One other hand worth mentioning from MGM was me in the big blind picking up two black queens. 5 limpers. The temptation here is to raise. Especially in a tournament. But in a cash game I want to win more than just the blinds. Lets try to hit a set. If an ace or a king comes then oh well I just lost a big blind. Who cares?

But if a queen comes....I can win a stack.

(Notice a trend happening here? Hit a set. Or else don't play a big pot. Can it be that easy at 2/5 no limit?)

The flop was too good. Queen of diamonds, queen of hearts, jack of hearts.

I now have Quads. Please someone have a flush draw.

I check because that's what you do when you flop quads.

Guy behind me bets a little less than the pot. I call. Everyone else folds.

Turn is king of hearts.

Using the power of negative thinking I'm already picturing what it is about to happen:

I'm going to lose with quads to a royal flush.

But at least it will be a good story. How often is it in a two card game like Texas hold em that you're holding quads and not sure that you have the best hand?

The quads held up. Although I do wonder what I would have done if an ace or 10 of hearts came on the river.

I probably would have folded to a big bet. I had very little gamble in me tonight. The way I've been playing lately that is a good thing.

To show you how tight I was: I folded a flush draw when I was getting proper (or at least even) odds to call. Unbelievable. But true. I sat there. I thought about it. I counted up the pot. And then I folded.

I just couldn't find a good reason to call a bet getting even money odds. Why put money in the middle without having an edge? Suddenly it seemed so obvious to just fold and wait for a better opportunity.

Now normally the action side of my personality takes over right there. And the math side of my brain signs off on it being acceptable as long as I'm not getting worse than even odds.

But even odds? 50/50?

Sure. I'll flip you heads or tails for some money.

Lets bet our cars on red or black.

But not tonight.

Making money is a major concern of mine. It's the reason we're living here. That thought occurred to me this past week. This isn't about art. This is purely about money.

I need to be earning a good salary doing this.

If I can't show a healthy profit then it's absurd to be living here.

If I can play like I did tonight 4 times a week then I have a career.

Wednesday, April 04, 2007

Here he comes now

I feel like playing poker again. I have my patience back. One way to tell if I'm playing well is whether or not I'm folding my hands from the small blind. Playing hands from the small blind is lazy poker. You're out of position hoping to get lucky out with worse cards than your opponent.
Don't get me wrong- It's a ton of fun when it works. But it's not winning poker.

I played some 2/4 heads up tonight on that rake free site I've told you about. It was actually a six handed table but just two of us were sitting. After a couple of hundred hands I was down 6 bucks. But also getting 41 back in rake.

That my friend is what Steve Martin would call "a profit deal."

It's also the answer to the question "How do you turn negative 6 into positive 35?"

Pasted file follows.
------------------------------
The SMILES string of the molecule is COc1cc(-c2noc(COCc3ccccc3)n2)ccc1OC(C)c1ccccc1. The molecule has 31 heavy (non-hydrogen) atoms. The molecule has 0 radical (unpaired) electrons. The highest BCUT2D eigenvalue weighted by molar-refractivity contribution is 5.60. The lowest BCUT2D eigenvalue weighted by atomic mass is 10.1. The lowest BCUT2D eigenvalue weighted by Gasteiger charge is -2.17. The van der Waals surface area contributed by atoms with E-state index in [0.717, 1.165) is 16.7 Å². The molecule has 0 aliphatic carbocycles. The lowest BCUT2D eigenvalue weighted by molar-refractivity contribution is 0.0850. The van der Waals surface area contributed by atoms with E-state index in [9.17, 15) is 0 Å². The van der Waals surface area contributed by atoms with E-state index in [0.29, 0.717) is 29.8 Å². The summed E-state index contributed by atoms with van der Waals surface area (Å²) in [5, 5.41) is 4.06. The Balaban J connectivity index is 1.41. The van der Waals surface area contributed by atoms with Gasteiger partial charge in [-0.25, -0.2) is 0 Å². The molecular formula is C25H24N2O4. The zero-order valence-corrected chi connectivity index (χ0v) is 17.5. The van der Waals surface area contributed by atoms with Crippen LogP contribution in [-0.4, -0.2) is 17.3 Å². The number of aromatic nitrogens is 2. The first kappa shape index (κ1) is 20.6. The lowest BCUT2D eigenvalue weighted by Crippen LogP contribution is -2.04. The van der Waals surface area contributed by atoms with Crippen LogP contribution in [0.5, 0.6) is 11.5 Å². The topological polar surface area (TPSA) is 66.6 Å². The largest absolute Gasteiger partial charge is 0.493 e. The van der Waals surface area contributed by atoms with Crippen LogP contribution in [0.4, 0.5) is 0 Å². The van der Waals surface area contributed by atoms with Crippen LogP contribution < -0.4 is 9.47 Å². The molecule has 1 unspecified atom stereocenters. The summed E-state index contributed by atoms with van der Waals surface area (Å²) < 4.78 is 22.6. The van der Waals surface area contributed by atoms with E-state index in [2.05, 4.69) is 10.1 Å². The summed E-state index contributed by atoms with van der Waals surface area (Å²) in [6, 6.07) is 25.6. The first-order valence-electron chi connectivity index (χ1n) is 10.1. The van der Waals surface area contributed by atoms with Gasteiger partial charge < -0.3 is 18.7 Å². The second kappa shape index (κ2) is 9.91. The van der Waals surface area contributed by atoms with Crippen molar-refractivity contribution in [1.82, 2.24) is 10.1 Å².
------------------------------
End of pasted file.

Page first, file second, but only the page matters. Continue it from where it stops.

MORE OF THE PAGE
Meanwhile after a night on the internet I think I'm due for some long live sessions at the casino. We'll see if I can pull it off mentally but I'm planning to sit at some cash tables and fold for hours like a young TJ Cloutier.

As long as I'm being honest here, and I have no idea why I'm being honest, but as long as I'm being honest I should mention that I was just sober for awhile. From February 1st to March 24th. Over 50 days. Pretty impressive dry period for me.

So I finally break my fast on March 24th and the first idea that pops into my "over confident under the influence head" (you know that feeling when you get drunk or high after taking some time off and suddenly everything seems SO OBVIOUS to you) is that I need to go play poker as an Israeli character who is pushy and fights and flirts and talks to everyone. A Middle Eastern man who uses his personality to get people to call him when he wants them to call and fold when he wants them to fold.

It's so obvious. I watch the really good pros do it all the time. They say shit to you. And the shit they say gets you to do stuff. They can piss you off and get you to call. And they can scare you and convince you to fold.

The key here is to be one of the people doing the influencing and not one of the people getting influenced.

Or to put it another way, you want to be the person giving the stress test. Not the one taking it.

Now I'm not sure I actually have the chutzpah to show up at the poker room wearing leather pants, a sparkling shirt, sunglasses, a gold chain and a little too much cologne. But at least by writing it all down here the idea becomes a little more real.

Then again if you can't wear this outfit in Vegas where can you wear it? It's certainly not unheard of to play a character at the poker table. Phil Hellmuth plays his Poker brat character at every televised tournament he appears in. People do alot of acting at the poker table.
Some pretend they're drunk. Others act like they're inexperienced. The whole thing is a show. A con.

Why not take advantage of my years of performing experience?

And God forbid it turns out that I am able to run the table.

Now If only there was some sort of Middle Eastern guy I could play.

Tuesday, April 03, 2007

How could I forget to mention this?

When I was in California over the weekend I ran into Howard P.